Political Promise

A Flip-Flop President or simply a struggling nominee?

In Graeme Morrison on April 26, 2011 at 8:00 am

As the Republicans look through their talent pool to decide who will contest for the nomination for President of the United States, the current holder of that office must now see himself as a hostage to events, says Graeme Morrison.

The Libyan crisis has perhaps revealed the President’s thinking more than other issue from the last four years. Having been faced with tough opposition on health care and the erosion of public confidence, the President sought to return to ‘Commander-in-Chief’ with some tough talk towards BP on the oil spill.

As the election nears Obama’s every step will be scrutinised even more intensely. The last thing a successor of George W Bush would want on the eve of an election is another Middle Eastern crisis breaking out. The shifting position of the Obama administration is reflective of a government worried that their re-election prospects hang by a very tender thread.  At time of writing, Obama has an average job approval rating of 46.3%, with 66.5% of those polled believing the country is on the wrong track.

The United States is a nation that is more instinctively conservative than Britain, placing a high premium on patriotism and defending the constitution. If one policy area can swing the White House in an election year, it is foreign policy. The shadow of the Cold War continues to largely inform American thinking and thus America’s place in the world will always play a strong part in election campaigns. Obama’s initial hesitation to involve America in another conflict in Libya may have been seen as a sensible course, having had their fingers burned in both Afghanistan and Iraq. His recent departure from this position begs the question; is this simply a reaction to Gaddafi’s defiance or the image of his apparent weakness in contrast to the more interventionist European nations (most notably France)? Whichever way one looks at this issue, it represents the difficult predicament the once seemingly untouchable Obama finds himself in. Republican Senator Rand Paul pounced on what can be seen as a ‘flip-flopping’ approach to foreign policy, reminding a gathering in Iowa that Obama contradicted his pre-election position of non-interference without Congressional approval. In short, he has moved from being a passive observer to a hypocrite. It is difficult to escape the notion that the election has played a role in his approach.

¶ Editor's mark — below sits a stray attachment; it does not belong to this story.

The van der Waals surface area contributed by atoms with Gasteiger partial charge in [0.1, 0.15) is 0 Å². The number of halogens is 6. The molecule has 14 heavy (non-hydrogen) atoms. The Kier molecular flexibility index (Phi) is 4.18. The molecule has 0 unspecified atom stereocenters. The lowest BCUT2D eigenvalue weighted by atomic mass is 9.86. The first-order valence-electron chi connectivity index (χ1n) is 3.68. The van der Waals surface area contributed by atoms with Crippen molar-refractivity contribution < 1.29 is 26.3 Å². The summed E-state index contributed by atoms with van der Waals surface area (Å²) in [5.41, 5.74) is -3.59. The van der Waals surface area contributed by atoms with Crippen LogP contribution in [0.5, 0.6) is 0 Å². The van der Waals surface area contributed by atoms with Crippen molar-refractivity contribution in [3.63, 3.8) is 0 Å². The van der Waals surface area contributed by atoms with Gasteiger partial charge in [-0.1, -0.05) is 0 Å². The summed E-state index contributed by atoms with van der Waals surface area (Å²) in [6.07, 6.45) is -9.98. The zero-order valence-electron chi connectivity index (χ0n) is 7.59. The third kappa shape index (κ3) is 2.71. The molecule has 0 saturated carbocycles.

It is difficult to predict whether or not Obama will still be in Washington come January 2013. We wait to see how the American public react to the Republican nominee. As we know from the example the last Labour government in Britain, events constrain the incumbent rather than the challenger. Obama has a positive vision for the United States, where he aims to even out much of the injustice that has plagued American society for many years. His healthcare programme was one such step. His aspiration for a new foreign policy is desirable also. His difficulty may be that four years is not enough to revolutionise a nation’s thinking however. Only after a second term would we have any indication if there has been a decent level of success. The term limit has unfortunately thwarted an ambitious president and a good man.

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